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Refugee camps on Afghanistan's borders pose serious security risks

Refugee camps on Afghanistan's borders pose serious security risks

Refugee camps inside Afghanistan pose serious security concerns making it impossible for UNHCR to help people at those sites. On Monday, a 12-year-old boy was shot in the Makaki camp and later died of his wounds in Iran.
6 November 2001
Afghan women and their children at the Killi Faizo facility in Pakistan.

GENEVA, Nov. 6 (UNHCR) - A number of refugee camps inside Afghanistan continue to pose considerable security concerns for both their inhabitants and aid workers, the U.N. refugee agency said Tuesday.

Meanwhile, the Iranian Red Crescent Society and other sources reported that up to 1,500 Afghans are camping in the open air near the Makaki Camp in Afghanistan's Nimroz Province. The Afghans have not been allowed to enter the camp, which IRCS says is at full capacity with as many as 5,000 refugees living in about 1,000 tents.

The U.N. agency said Tuesday security considerations made it difficult if not impossible to work in several of the camps inside Afghanistan. "The presence of armed fighters in or near camps present an obvious danger to the displaced," Kris Janowski, a UNHCR spokesman, said at a news briefing.

A 12-year-old boy was shot Monday in the Makaki Camp, one of the sites controlled by the Taliban. "This illustrates just how volatile and dangerous the situation is in that camp," Janowski said.

He added that while UNHCR would like to help the refugees inside Afghanistan, "the Taliban are sending mixed signals." Janowski said while UNHCR offices inside Afghanistan are occupied by the Taliban and vehicles have been appropriated, the Taliban Ambassador to Pakistan, Mullah Abdul Salam Zaeef, has urged the world body to help his country.

"Refugees are stuck in Taliban controlled areas, completely subject to Taliban power and abuse," Janowski said in answer to a question. "Anything can happen. They [the refugees] can be conscripted or placed in the vicinity of military facilities."

"This is not an area where they can be kept safe," he added.

The refugee agency has also expressed concern about other camps close to the Pakistan, Iran, and Tajikistan borders that are controlled either by Taliban or Northern Alliance forces.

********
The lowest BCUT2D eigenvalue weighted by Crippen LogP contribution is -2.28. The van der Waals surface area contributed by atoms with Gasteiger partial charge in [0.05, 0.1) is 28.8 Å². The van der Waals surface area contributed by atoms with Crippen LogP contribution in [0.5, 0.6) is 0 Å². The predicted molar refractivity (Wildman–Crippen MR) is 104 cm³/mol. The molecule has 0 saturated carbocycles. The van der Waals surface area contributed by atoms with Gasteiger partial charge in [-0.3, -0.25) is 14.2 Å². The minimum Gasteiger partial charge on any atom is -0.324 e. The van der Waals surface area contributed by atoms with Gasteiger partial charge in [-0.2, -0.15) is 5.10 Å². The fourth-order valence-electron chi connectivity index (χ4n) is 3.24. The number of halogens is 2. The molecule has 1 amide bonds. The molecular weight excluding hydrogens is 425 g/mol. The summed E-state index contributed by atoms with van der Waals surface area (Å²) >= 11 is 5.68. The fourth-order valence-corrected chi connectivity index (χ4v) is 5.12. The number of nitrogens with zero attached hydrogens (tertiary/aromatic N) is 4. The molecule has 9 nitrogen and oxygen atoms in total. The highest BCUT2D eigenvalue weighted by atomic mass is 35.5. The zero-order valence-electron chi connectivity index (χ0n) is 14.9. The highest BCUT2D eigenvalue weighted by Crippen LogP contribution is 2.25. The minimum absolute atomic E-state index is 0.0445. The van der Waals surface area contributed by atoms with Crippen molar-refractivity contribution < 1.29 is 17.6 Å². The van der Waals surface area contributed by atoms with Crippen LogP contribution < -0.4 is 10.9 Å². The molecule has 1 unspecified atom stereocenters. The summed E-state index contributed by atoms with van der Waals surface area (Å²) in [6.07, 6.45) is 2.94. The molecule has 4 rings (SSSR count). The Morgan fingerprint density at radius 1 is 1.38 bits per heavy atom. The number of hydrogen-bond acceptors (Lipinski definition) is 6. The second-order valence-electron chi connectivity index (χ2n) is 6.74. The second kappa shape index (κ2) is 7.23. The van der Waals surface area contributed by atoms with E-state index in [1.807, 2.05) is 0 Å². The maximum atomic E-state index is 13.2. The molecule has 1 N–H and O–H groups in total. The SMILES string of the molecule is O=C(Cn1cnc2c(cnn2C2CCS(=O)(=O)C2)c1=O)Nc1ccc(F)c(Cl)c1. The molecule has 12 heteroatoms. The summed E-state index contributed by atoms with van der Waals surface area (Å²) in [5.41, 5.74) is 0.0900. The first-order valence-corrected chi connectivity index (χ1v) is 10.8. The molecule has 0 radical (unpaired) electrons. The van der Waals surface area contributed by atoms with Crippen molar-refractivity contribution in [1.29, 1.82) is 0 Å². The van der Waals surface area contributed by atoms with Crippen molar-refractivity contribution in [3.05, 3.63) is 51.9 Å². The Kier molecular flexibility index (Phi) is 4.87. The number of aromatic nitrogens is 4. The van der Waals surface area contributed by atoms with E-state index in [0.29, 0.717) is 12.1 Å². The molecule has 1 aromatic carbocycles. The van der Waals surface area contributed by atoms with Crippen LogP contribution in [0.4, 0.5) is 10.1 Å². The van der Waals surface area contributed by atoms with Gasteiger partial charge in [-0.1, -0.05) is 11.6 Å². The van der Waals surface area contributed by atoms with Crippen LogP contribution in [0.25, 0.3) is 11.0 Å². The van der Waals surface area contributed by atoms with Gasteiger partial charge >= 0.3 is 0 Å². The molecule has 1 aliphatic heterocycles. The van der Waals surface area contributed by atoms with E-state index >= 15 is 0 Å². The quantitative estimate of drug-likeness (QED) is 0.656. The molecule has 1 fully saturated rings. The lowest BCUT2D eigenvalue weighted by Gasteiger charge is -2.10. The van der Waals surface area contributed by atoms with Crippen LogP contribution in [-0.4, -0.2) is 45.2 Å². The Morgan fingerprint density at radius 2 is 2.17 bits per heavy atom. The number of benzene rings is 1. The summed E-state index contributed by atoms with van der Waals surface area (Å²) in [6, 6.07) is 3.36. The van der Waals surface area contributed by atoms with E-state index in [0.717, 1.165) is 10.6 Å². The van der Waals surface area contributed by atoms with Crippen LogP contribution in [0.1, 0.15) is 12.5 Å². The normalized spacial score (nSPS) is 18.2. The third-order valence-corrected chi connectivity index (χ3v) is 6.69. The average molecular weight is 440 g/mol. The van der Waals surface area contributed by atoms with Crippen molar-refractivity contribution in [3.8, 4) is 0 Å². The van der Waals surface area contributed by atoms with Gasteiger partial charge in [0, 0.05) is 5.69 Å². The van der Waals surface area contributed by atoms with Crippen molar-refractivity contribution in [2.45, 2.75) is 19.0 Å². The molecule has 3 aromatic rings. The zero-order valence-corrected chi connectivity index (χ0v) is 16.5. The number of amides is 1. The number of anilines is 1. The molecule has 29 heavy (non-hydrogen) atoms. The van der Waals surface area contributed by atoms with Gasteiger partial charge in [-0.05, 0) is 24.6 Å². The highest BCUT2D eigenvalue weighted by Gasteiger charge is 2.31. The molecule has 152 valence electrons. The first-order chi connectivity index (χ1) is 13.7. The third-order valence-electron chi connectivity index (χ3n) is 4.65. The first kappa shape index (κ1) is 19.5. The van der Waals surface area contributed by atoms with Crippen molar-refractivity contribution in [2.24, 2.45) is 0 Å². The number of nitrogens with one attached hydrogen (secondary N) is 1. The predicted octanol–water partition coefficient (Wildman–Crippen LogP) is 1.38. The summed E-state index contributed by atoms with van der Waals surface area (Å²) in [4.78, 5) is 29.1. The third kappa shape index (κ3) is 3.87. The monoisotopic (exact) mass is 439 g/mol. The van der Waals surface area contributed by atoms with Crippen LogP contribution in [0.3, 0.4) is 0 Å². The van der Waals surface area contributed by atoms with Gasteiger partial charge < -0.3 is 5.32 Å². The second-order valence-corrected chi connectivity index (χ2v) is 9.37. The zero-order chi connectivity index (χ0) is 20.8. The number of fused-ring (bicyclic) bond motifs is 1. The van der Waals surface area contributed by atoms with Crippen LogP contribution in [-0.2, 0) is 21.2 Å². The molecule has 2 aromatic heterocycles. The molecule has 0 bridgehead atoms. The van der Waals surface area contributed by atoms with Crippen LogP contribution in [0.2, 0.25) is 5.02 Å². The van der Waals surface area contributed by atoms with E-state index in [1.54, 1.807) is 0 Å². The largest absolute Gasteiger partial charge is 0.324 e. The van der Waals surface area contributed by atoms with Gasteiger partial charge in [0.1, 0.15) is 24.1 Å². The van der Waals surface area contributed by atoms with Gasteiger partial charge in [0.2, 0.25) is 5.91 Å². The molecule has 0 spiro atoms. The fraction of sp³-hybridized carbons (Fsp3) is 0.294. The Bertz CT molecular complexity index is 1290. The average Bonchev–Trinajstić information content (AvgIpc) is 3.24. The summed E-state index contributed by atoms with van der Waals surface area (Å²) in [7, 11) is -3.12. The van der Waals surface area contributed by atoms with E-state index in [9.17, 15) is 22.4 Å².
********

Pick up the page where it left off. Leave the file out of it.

The UNHCR spokesman said that while the borders with Afghanistan are officially closed, they are also porous, with significant numbers of people able to cross. "The problem is that these people are going into Pakistan and then trying to hide," Janowski said. "They are therefore being deprived of aid."

UNHCR said Tuesday that some 135,000 refugees have entered Pakistan from Afghanistan since September 11. Of these, at least 75,000 are believed to have entered North-West Frontier Province, with another 60,000 arriving further south in Baluchistan Province.

With the exception of the 2,400 people at the Killi Faizo site on the Pakistani side of the border, the vast majority of the refugees are housed in either some of the 203 old refugee camps or in private houses with relatives in Peshawar and Quetta. Still others, according to UNHCR officials, are believed to have moved into cities such as Karachi or Islamabad, the capital.

Monday night Pakistani authorities finally allowed some 300 women and children to enter Killi Faizo, sheltering them in two large tents normally used as a waiting area and for registration rather than placing them with the other refugees. The 103 men in the group were unable to enter the camp at all. Local authorities said they were waiting for clearance from Islamabad before allowing this group of refugees to be properly admitted.

Thirteen children who do not have mothers were brought to the camp by their fathers and left with the other women and children. The men then had to leave the site.

High Commissioner Ruud Lubbers has consistently urged Pakistan, Iran and the other countries in the area to open their borders. Pakistani authorities in particular argue that their country is already host to more than two million Afghans and complain that they have received little help from the international community.